CANANDAIGUA — Open a door just a few feet away from a busy nurses’ station at the M.M. Ewing Continuing Care Center and you step into another world.
In what once was a storage room, you’re surrounded by local scenes of nature, with Naples’ Grimes Glen in front of you and, as you turn around, Bare Hill of Middlesex. It’s quiet, aside from the sounds of a crackling campfire or birds chirping. There’s a faint but pleasant woodsy scent emanating from an acorn-shaped diffuser next to two camping chairs that beckon you to sit a spell and gaze at a soothing water feature or the clouds in the large “window” above you.
Dubbed Tranquility Trail, the new sensory room serves as a resource for residents of the 178-bed skilled-nursing facility who have memory care diagnoses.
“The hope is that being in the room will benefit the individuals to the point it helps create a positive overall mood, and that this will improve quality of life,” said Recreation Therapy Manager James Potter. “The room can help decrease stress and anxiety and increase positive and mindful brain activity, which can in turn decrease problem behaviors, falls, and psychotropic drug use.”
Cathy Abbott, a recreation therapist, said she sees a definite change in residents who use the room.
“One of our more anxious residents cannot even form a sentence because of her anxiety, but after 20 minutes or so in the room, she is calm enough to speak in full clear sentences,” Abbott said. “Another resident will come in anxiously rubbing his arm and shaking but will leave calm and still. Yet another resident has repetitive speaking and yelling behaviors but after 20 minutes will sit quietly without repeating himself.”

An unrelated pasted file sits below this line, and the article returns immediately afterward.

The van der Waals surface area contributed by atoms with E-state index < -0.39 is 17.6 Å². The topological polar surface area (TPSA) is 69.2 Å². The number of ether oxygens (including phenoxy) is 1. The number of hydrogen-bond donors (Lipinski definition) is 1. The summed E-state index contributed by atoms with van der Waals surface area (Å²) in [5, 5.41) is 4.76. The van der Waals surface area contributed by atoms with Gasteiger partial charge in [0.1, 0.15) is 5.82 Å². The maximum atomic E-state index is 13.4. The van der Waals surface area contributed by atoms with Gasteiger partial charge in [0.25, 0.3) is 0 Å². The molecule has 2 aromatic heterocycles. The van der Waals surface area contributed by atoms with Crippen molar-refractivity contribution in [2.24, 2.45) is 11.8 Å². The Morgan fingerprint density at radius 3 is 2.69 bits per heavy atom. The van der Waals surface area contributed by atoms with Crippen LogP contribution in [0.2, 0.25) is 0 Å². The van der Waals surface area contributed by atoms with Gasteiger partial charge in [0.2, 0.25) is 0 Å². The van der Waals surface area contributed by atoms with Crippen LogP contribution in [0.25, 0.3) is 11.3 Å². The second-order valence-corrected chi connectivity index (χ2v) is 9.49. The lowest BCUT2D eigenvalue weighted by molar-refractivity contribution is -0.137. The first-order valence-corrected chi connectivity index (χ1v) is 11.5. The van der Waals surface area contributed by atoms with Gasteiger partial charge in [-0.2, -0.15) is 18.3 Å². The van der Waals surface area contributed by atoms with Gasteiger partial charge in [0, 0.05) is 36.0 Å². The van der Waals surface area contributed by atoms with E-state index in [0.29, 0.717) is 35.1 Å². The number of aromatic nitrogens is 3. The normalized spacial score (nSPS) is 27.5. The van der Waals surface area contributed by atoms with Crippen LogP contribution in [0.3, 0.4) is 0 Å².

According to Potter, a nature-based sensory room at Monroe Community Hospital was the inspiration for Tranquility Trail.
“We fell in love with it at first feel,” he said. “The sense of calm was overwhelming and it was so peaceful. I knew with the space we had, we could replicate something like that and put our own local and organizational touch on it.”
For the project, Recreation Therapy partnered with five other departments within UR Medicine Thompson Health — Social Work, Nursing, Facility Services, Administration and Rehabilitation Services.
A vinyl wrap created by ASC Graphics of Rochester features photography by Grant Taylor of Victor and covers all four walls, including outlets and a baseboard heater. The Flotex carpet — green and gray for an outdoor look — absorbs sound, is comfortable underfoot and resistant to wear from wheelchairs.
A flat-screen TV with a Bluetooth speaker for enhanced sound is located in a recessed cabinet to play nature-based DVDs as well as YouTube channels featuring campfires, waterfalls, birds and the like. And next to the water feature are large, realistic-looking “rocks” with a squirrel and a turtle perched on them. With essential oils, the scent diffuser has a number of options offering a calming effect, such as pine, lavender, bergamot and cedar wood.
The room is typically used by one resident at a time, and the resident is accompanied by a staff member.
If the staff has identified a particular time of day that a resident tends to become anxious, that resident is scheduled to be in the room at that time. Also, residents can be brought to the room on an impromptu basis, after a particular activity or encounter has proven stressful.
Residents who do not have memory care diagnoses or behavioral issues can use the room as well. “It’s just plain nice in there and residents may want to visit out of curiosity or just a love of that type of setting and scenery, which in turn promotes happiness and increased quality of life,” Potter said.
Often, a resident and staff member will just sit quietly in the room together, or engage in conversation. But checkers, cards and other simple games one might take to a park or campsite are available.
As Potter noted, “It’s all based on that feeling of being outdoors and just relaxing with a friend.”